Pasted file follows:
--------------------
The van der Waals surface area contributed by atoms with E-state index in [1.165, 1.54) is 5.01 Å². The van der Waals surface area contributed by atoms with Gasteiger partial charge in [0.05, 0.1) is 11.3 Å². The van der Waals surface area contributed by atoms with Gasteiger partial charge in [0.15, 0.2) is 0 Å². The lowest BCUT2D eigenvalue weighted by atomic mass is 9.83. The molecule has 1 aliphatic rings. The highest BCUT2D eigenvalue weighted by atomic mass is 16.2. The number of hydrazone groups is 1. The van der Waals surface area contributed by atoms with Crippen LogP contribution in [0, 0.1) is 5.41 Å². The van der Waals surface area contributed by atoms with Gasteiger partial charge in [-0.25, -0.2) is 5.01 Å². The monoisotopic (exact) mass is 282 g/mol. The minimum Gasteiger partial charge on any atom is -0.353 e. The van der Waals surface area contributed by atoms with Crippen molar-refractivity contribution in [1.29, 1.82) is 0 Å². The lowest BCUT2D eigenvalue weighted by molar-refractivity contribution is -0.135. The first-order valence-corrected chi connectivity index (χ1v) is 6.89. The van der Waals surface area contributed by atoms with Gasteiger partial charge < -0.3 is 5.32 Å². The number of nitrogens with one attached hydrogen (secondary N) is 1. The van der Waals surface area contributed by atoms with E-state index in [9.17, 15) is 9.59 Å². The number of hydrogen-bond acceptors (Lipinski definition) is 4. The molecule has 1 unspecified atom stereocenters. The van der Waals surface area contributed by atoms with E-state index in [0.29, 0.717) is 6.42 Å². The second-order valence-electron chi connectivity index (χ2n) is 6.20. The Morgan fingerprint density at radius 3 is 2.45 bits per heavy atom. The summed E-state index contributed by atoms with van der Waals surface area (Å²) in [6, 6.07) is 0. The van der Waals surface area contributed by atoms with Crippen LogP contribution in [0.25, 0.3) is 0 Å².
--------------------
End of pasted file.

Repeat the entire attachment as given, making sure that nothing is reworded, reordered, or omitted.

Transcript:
The van der Waals surface area contributed by atoms with E-state index in [1.165, 1.54) is 5.01 Å². The van der Waals surface area contributed by atoms with Gasteiger partial charge in [0.05, 0.1) is 11.3 Å². The van der Waals surface area contributed by atoms with Gasteiger partial charge in [0.15, 0.2) is 0 Å². The lowest BCUT2D eigenvalue weighted by atomic mass is 9.83. The molecule has 1 aliphatic rings. The highest BCUT2D eigenvalue weighted by atomic mass is 16.2. The number of hydrazone groups is 1. The van der Waals surface area contributed by atoms with Crippen LogP contribution in [0, 0.1) is 5.41 Å². The van der Waals surface area contributed by atoms with Gasteiger partial charge in [-0.25, -0.2) is 5.01 Å². The monoisotopic (exact) mass is 282 g/mol. The minimum Gasteiger partial charge on any atom is -0.353 e. The van der Waals surface area contributed by atoms with Crippen molar-refractivity contribution in [1.29, 1.82) is 0 Å². The lowest BCUT2D eigenvalue weighted by molar-refractivity contribution is -0.135. The first-order valence-corrected chi connectivity index (χ1v) is 6.89. The van der Waals surface area contributed by atoms with Gasteiger partial charge < -0.3 is 5.32 Å². The number of nitrogens with one attached hydrogen (secondary N) is 1. The van der Waals surface area contributed by atoms with E-state index in [9.17, 15) is 9.59 Å². The number of hydrogen-bond acceptors (Lipinski definition) is 4. The molecule has 1 unspecified atom stereocenters. The van der Waals surface area contributed by atoms with E-state index in [0.29, 0.717) is 6.42 Å². The second-order valence-electron chi connectivity index (χ2n) is 6.20. The Morgan fingerprint density at radius 3 is 2.45 bits per heavy atom. The summed E-state index contributed by atoms with van der Waals surface area (Å²) in [6, 6.07) is 0. The van der Waals surface area contributed by atoms with Crippen LogP contribution in [0.25, 0.3) is 0 Å².